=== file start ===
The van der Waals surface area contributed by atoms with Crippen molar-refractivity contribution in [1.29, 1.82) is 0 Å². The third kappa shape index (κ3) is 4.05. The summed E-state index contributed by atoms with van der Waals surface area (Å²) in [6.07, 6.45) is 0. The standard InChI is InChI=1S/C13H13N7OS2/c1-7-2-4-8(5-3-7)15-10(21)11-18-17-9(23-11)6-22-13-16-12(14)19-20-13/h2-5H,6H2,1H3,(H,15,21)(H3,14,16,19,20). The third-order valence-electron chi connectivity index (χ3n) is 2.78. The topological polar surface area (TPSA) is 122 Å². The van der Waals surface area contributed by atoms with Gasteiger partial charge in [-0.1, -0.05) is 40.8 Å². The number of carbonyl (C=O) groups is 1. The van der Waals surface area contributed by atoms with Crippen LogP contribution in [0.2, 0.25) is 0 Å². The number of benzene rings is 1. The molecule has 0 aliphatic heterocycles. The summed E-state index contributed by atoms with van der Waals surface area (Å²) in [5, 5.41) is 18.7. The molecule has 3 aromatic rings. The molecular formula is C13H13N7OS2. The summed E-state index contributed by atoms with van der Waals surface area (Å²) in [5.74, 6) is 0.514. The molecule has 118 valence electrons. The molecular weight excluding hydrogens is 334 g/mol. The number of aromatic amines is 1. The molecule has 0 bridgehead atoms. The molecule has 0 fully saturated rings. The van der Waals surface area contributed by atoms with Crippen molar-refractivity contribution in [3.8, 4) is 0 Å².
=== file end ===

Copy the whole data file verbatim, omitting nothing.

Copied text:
The van der Waals surface area contributed by atoms with Crippen molar-refractivity contribution in [1.29, 1.82) is 0 Å². The third kappa shape index (κ3) is 4.05. The summed E-state index contributed by atoms with van der Waals surface area (Å²) in [6.07, 6.45) is 0. The standard InChI is InChI=1S/C13H13N7OS2/c1-7-2-4-8(5-3-7)15-10(21)11-18-17-9(23-11)6-22-13-16-12(14)19-20-13/h2-5H,6H2,1H3,(H,15,21)(H3,14,16,19,20). The third-order valence-electron chi connectivity index (χ3n) is 2.78. The topological polar surface area (TPSA) is 122 Å². The van der Waals surface area contributed by atoms with Gasteiger partial charge in [-0.1, -0.05) is 40.8 Å². The number of carbonyl (C=O) groups is 1. The van der Waals surface area contributed by atoms with Crippen LogP contribution in [0.2, 0.25) is 0 Å². The number of benzene rings is 1. The molecule has 0 aliphatic heterocycles. The summed E-state index contributed by atoms with van der Waals surface area (Å²) in [5, 5.41) is 18.7. The molecule has 3 aromatic rings. The molecular formula is C13H13N7OS2. The summed E-state index contributed by atoms with van der Waals surface area (Å²) in [5.74, 6) is 0.514. The molecule has 118 valence electrons. The molecular weight excluding hydrogens is 334 g/mol. The number of aromatic amines is 1. The molecule has 0 bridgehead atoms. The molecule has 0 fully saturated rings. The van der Waals surface area contributed by atoms with Crippen molar-refractivity contribution in [3.8, 4) is 0 Å².